(CNN) -- Gas prices surged nearly 7 cents over the past two weeks to reach an all-time inflation-adjusted high of $3.26 per gallon of self-serve regular, a national survey said Sunday.
The previous inflation-adjusted record occurred last May 18, when the price was $3.24 in current dollars.
The Lundberg Survey, carried out Friday, tallied prices at about 5,000 gas stations.
Despite the record price, seasonal demand is growing, said Publisher Trilby Lundberg.
"We are soaking up a surplus that existed, we're using up a cushion" as the nation enters its high-demand spring season, she said.
Though ethanol prices also jumped during the two-week period, crude oil prices actually dropped, she said.
The price of crude closed Friday at $101.84, down about $3 per barrel from two weeks prior, but the drop was not uniform. During the two-week period, the price had exceeded $110.
"If not for lower crude oil prices, the gasoline price hike would have been greater," Lundberg said. "The ethanol people, the refiners and retailers all saw slight improvements in their profit margins."
Absent further slippage in the price of crude, gasoline prices will continue their rise "as spring demand really kicks in," she predicted.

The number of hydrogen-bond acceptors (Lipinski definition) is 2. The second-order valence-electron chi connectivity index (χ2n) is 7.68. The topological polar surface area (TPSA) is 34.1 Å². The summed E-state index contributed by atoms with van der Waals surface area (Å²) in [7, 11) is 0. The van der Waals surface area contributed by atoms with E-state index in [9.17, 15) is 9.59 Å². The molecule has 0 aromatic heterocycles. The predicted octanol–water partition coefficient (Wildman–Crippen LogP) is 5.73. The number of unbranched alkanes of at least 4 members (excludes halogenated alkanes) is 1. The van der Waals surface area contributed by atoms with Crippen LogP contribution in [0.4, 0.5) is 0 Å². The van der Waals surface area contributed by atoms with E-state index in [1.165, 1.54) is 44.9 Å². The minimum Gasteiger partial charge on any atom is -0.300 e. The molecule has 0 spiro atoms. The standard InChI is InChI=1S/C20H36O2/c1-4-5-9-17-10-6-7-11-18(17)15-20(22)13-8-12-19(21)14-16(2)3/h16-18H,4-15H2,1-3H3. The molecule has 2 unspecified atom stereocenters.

At $3.03, average prices in Newark, New Jersey, were the nation's lowest. Drivers in San Francisco, California, where the average price was $3.66, paid the most.
Part of the difference is explained by the fact that taxes account for 66.20 cents per gallon in San Francisco and just 32.95 cents in Newark, Lundberg said.
The higher cost of doing business and stricter fuel reformulation requirements in California explain the rest of the difference, she said.
Here are average prices of a gallon of self-serve regular in some other cities:
Atlanta, Georgia: $3.23
Boston, Massachusetts: $3.14
Chicago, Illinois: $3.42
Denver, Colorado: $3.12
Houston, Texas: $3.18
Miami, Florida: $3.34
Portland, Oregon: $3.40 E-mail to a friend